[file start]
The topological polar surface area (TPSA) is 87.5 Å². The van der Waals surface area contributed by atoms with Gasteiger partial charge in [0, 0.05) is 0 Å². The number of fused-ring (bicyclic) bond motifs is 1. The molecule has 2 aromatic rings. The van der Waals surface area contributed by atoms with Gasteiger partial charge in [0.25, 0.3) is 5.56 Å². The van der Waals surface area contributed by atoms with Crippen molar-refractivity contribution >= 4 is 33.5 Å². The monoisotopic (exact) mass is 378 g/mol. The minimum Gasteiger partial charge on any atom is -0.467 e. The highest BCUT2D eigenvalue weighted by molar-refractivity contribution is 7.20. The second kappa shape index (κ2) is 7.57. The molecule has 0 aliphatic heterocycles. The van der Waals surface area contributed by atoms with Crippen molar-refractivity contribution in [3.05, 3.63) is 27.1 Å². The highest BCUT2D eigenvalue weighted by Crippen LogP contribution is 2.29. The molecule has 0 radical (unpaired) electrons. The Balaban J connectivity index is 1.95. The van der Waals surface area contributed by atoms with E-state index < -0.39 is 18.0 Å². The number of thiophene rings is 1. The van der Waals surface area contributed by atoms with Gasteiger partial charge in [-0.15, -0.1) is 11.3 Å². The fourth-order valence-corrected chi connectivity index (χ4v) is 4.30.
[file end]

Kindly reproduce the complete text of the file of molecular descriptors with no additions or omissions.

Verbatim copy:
The topological polar surface area (TPSA) is 87.5 Å². The van der Waals surface area contributed by atoms with Gasteiger partial charge in [0, 0.05) is 0 Å². The number of fused-ring (bicyclic) bond motifs is 1. The molecule has 2 aromatic rings. The van der Waals surface area contributed by atoms with Gasteiger partial charge in [0.25, 0.3) is 5.56 Å². The van der Waals surface area contributed by atoms with Crippen molar-refractivity contribution >= 4 is 33.5 Å². The monoisotopic (exact) mass is 378 g/mol. The minimum Gasteiger partial charge on any atom is -0.467 e. The highest BCUT2D eigenvalue weighted by molar-refractivity contribution is 7.20. The second kappa shape index (κ2) is 7.57. The molecule has 0 aliphatic heterocycles. The van der Waals surface area contributed by atoms with Crippen molar-refractivity contribution in [3.05, 3.63) is 27.1 Å². The highest BCUT2D eigenvalue weighted by Crippen LogP contribution is 2.29. The molecule has 0 radical (unpaired) electrons. The Balaban J connectivity index is 1.95. The van der Waals surface area contributed by atoms with E-state index < -0.39 is 18.0 Å². The number of thiophene rings is 1. The van der Waals surface area contributed by atoms with Gasteiger partial charge in [-0.15, -0.1) is 11.3 Å². The fourth-order valence-corrected chi connectivity index (χ4v) is 4.30.